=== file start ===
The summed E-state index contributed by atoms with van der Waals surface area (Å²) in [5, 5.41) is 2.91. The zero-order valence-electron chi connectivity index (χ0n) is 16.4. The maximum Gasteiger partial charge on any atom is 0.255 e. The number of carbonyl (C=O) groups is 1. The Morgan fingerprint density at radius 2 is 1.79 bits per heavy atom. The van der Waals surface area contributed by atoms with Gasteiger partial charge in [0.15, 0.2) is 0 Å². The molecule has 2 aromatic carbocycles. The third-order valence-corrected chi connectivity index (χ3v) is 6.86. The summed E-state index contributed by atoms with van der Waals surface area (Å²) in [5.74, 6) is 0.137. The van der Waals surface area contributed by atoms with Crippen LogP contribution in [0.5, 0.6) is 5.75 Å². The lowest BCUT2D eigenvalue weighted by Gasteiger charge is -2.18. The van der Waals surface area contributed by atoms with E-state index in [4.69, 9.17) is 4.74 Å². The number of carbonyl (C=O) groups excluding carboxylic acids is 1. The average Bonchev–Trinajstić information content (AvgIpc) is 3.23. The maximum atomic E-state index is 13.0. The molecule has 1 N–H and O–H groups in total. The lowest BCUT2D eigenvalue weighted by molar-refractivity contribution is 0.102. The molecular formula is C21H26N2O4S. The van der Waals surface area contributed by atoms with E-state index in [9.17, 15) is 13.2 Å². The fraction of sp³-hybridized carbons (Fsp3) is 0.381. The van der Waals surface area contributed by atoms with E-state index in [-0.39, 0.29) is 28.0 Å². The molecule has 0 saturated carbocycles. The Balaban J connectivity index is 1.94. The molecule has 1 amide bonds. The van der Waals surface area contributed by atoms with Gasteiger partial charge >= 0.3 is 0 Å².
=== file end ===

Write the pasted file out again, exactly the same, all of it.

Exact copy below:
The summed E-state index contributed by atoms with van der Waals surface area (Å²) in [5, 5.41) is 2.91. The zero-order valence-electron chi connectivity index (χ0n) is 16.4. The maximum Gasteiger partial charge on any atom is 0.255 e. The number of carbonyl (C=O) groups is 1. The Morgan fingerprint density at radius 2 is 1.79 bits per heavy atom. The van der Waals surface area contributed by atoms with Gasteiger partial charge in [0.15, 0.2) is 0 Å². The molecule has 2 aromatic carbocycles. The third-order valence-corrected chi connectivity index (χ3v) is 6.86. The summed E-state index contributed by atoms with van der Waals surface area (Å²) in [5.74, 6) is 0.137. The van der Waals surface area contributed by atoms with Crippen LogP contribution in [0.5, 0.6) is 5.75 Å². The lowest BCUT2D eigenvalue weighted by Gasteiger charge is -2.18. The van der Waals surface area contributed by atoms with E-state index in [4.69, 9.17) is 4.74 Å². The number of carbonyl (C=O) groups excluding carboxylic acids is 1. The average Bonchev–Trinajstić information content (AvgIpc) is 3.23. The maximum atomic E-state index is 13.0. The molecule has 1 N–H and O–H groups in total. The lowest BCUT2D eigenvalue weighted by molar-refractivity contribution is 0.102. The molecular formula is C21H26N2O4S. The van der Waals surface area contributed by atoms with E-state index in [9.17, 15) is 13.2 Å². The fraction of sp³-hybridized carbons (Fsp3) is 0.381. The van der Waals surface area contributed by atoms with E-state index in [-0.39, 0.29) is 28.0 Å². The molecule has 0 saturated carbocycles. The Balaban J connectivity index is 1.94. The molecule has 1 amide bonds. The van der Waals surface area contributed by atoms with Gasteiger partial charge >= 0.3 is 0 Å².